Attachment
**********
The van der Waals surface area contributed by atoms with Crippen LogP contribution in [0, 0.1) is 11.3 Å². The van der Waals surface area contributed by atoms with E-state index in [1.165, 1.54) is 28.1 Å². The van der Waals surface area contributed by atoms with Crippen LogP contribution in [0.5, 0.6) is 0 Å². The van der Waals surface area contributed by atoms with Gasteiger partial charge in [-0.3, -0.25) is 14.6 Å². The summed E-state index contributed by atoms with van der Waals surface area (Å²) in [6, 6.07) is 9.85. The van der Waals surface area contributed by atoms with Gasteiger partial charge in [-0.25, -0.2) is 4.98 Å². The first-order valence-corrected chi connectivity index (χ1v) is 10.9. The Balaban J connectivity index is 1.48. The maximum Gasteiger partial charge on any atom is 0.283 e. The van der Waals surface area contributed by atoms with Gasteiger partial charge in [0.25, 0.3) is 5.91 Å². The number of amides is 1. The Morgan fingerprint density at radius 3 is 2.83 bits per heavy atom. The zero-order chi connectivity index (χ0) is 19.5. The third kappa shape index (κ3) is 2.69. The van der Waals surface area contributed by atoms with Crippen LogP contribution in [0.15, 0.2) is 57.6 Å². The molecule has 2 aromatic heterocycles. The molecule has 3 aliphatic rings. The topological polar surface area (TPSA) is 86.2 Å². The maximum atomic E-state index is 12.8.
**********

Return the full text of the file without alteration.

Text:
The van der Waals surface area contributed by atoms with Crippen LogP contribution in [0, 0.1) is 11.3 Å². The van der Waals surface area contributed by atoms with E-state index in [1.165, 1.54) is 28.1 Å². The van der Waals surface area contributed by atoms with Crippen LogP contribution in [0.5, 0.6) is 0 Å². The van der Waals surface area contributed by atoms with Gasteiger partial charge in [-0.3, -0.25) is 14.6 Å². The summed E-state index contributed by atoms with van der Waals surface area (Å²) in [6, 6.07) is 9.85. The van der Waals surface area contributed by atoms with Gasteiger partial charge in [-0.25, -0.2) is 4.98 Å². The first-order valence-corrected chi connectivity index (χ1v) is 10.9. The Balaban J connectivity index is 1.48. The maximum Gasteiger partial charge on any atom is 0.283 e. The van der Waals surface area contributed by atoms with Gasteiger partial charge in [0.25, 0.3) is 5.91 Å². The number of amides is 1. The Morgan fingerprint density at radius 3 is 2.83 bits per heavy atom. The zero-order chi connectivity index (χ0) is 19.5. The third kappa shape index (κ3) is 2.69. The van der Waals surface area contributed by atoms with Crippen LogP contribution in [0.15, 0.2) is 57.6 Å². The molecule has 2 aromatic heterocycles. The molecule has 3 aliphatic rings. The topological polar surface area (TPSA) is 86.2 Å². The maximum atomic E-state index is 12.8.